Daily Statistics (September 8, 2021)
5,366 people in WV regional jails
4,318 people in WV state prisons
Jails are 26% over capacity
13% of the prison and jail population is Black

West Virginia’s Prison Mortality Rate Second-Highest in the Country

This blog was written by Quenton King originally published at wvpolicy.org

Since the beginning of the COVID-19 pandemic, criminal justice experts and advocates have focused on ensuring the safety of incarcerated people from the virus. But even before the pandemic, jails and prisons were unsafe places for the people incarcerated within them. According to the latest report from the Bureau of Justice Statistics (BJS) on mortality in prisons, 2018 was the deadliest year since the BJS began collecting data on deaths in 2001, with 4,135 deaths in prisons across the country. 

Previous reports have highlighted West Virginia’s high jail mortality rate compared to the rest of the country. Unfortunately, West Virginia’s prisons also have a high death rate. From 2001 to 2018, West Virginia had the second-highest prison mortality rate, falling behind only Louisiana. 

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Year to year, people die in West Virginia’s prisons at a rate about 1.5 times higher than the national average. 
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What is Driving Deaths in West Virginia Prisons?

Heart disease and cancer were identified as the two leading causes of death in West Virginia’s prisons between 2001 and 2018. This is in line with national data, which shows that these two factors comprise more than 50 percent of prison deaths. West Virginia has the second-highest rate of deaths in prison for both heart disease and “any other illness,” and it has the fourth-highest rate of prison deaths caused by cancer. 

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West Virginia is a state with extremely poor health outcomes and high prevalence of several negative health conditions such as obesity, diabetes, and heart disease amongst the general population. National research has indicated that incarcerated people tend to have worse health outcomes than that of the general population, so it is likely that a significant percentage of people incarcerated in our prisons are entering with already poor health. In addition, over the last twenty years, the state has steadily increased prison sentences for a range of offenses, and thus many people incarcerated in West Virginia’s prisons are spending longer periods of time imprisoned relative to those in many other states. Lastly, West Virginia has one of the fastest aging populations in the country, and an aging prison population is more likely to suffer health consequences. All of these problems are exacerbated within correctional facilities across the country, where health care delivery and funding are under tight constraints. According to a report from Pew Charitable Trusts, spending on health care per-incarcerated person decreased by 25 percent in West Virginia from 2010 to 2015.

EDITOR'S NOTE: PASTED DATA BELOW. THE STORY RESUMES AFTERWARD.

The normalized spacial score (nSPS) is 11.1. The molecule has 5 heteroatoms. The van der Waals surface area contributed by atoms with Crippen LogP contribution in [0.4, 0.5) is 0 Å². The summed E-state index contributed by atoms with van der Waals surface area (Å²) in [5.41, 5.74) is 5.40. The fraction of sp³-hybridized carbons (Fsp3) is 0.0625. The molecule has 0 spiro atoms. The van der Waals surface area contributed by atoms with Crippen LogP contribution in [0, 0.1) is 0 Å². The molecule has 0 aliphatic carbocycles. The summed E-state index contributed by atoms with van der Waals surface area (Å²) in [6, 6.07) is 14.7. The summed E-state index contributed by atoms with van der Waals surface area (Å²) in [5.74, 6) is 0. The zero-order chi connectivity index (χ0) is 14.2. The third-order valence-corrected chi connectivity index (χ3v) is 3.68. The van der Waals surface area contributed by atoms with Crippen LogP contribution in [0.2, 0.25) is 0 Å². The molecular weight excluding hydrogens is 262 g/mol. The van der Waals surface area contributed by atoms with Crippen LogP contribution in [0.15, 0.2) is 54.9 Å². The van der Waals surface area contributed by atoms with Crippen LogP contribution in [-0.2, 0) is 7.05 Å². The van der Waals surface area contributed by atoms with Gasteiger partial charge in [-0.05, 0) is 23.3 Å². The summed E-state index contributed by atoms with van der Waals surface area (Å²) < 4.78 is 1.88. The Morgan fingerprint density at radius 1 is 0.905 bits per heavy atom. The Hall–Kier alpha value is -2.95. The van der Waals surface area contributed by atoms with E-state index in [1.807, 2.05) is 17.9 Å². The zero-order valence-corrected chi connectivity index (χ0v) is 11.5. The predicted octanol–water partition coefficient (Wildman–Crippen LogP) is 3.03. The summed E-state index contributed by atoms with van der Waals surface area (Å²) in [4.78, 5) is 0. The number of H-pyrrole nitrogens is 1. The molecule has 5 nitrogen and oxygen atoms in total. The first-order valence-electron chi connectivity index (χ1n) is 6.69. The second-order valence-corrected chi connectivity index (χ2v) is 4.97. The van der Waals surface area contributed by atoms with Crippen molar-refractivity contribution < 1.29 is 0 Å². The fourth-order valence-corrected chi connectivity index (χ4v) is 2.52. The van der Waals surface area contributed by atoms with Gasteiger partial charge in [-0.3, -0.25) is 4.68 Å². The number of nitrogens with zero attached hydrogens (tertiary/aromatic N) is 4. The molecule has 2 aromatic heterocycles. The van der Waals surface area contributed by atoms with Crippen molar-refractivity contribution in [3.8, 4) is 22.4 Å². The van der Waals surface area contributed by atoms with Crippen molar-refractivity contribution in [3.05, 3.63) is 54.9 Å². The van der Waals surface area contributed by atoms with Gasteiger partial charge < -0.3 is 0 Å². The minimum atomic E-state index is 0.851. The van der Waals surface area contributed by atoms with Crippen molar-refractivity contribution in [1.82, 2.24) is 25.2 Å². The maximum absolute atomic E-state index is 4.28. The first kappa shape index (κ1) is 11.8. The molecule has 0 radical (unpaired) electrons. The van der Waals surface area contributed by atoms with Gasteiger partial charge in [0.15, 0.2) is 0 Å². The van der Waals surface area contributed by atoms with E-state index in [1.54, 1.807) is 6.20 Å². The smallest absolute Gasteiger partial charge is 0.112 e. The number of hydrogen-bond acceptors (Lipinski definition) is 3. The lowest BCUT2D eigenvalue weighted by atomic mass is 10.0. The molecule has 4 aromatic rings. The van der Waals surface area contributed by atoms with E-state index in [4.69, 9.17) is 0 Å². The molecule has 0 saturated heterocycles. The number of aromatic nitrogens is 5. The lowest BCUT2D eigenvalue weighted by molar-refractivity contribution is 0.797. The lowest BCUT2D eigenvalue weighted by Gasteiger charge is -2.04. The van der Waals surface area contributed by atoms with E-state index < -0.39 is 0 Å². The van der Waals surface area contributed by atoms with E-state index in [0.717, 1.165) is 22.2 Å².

There are several policy options for lawmakers to consider that can reduce deaths in correctional facilities and the medical costs for an increasingly aging population. 

State and local leaders must identify ways to decarcerate prisons and jails. Fewer incarcerated people should lead to a reduction in the number of incarcerated deaths. This decarceration can be done while still protecting public safety by following best practices including alternative sentencing, appropriate probation monitoring, and increasing the number of people that receive parole every year. When people in prison are 30 to 60 days away from being discharged or paroled, the state should also work with the Department of Health and Human Resources to ensure that those eligible for Medicaid are quickly and easily enrolled in the program.

The West Virginia Legislature should undertake a true attempt at sentencing reform that aims to reduce long sentences. Past proposed legislation to rewrite the criminal code would have increased the minimum time served for more than 200 offenses. Ultimately, focusing on the phases both pre- and post-incarceration — including finding ways to improve the economic and social conditions for vulnerable communities and accelerating and improving the reentry process — will achieve more to increase public safety than increasing sentence lengths would. 

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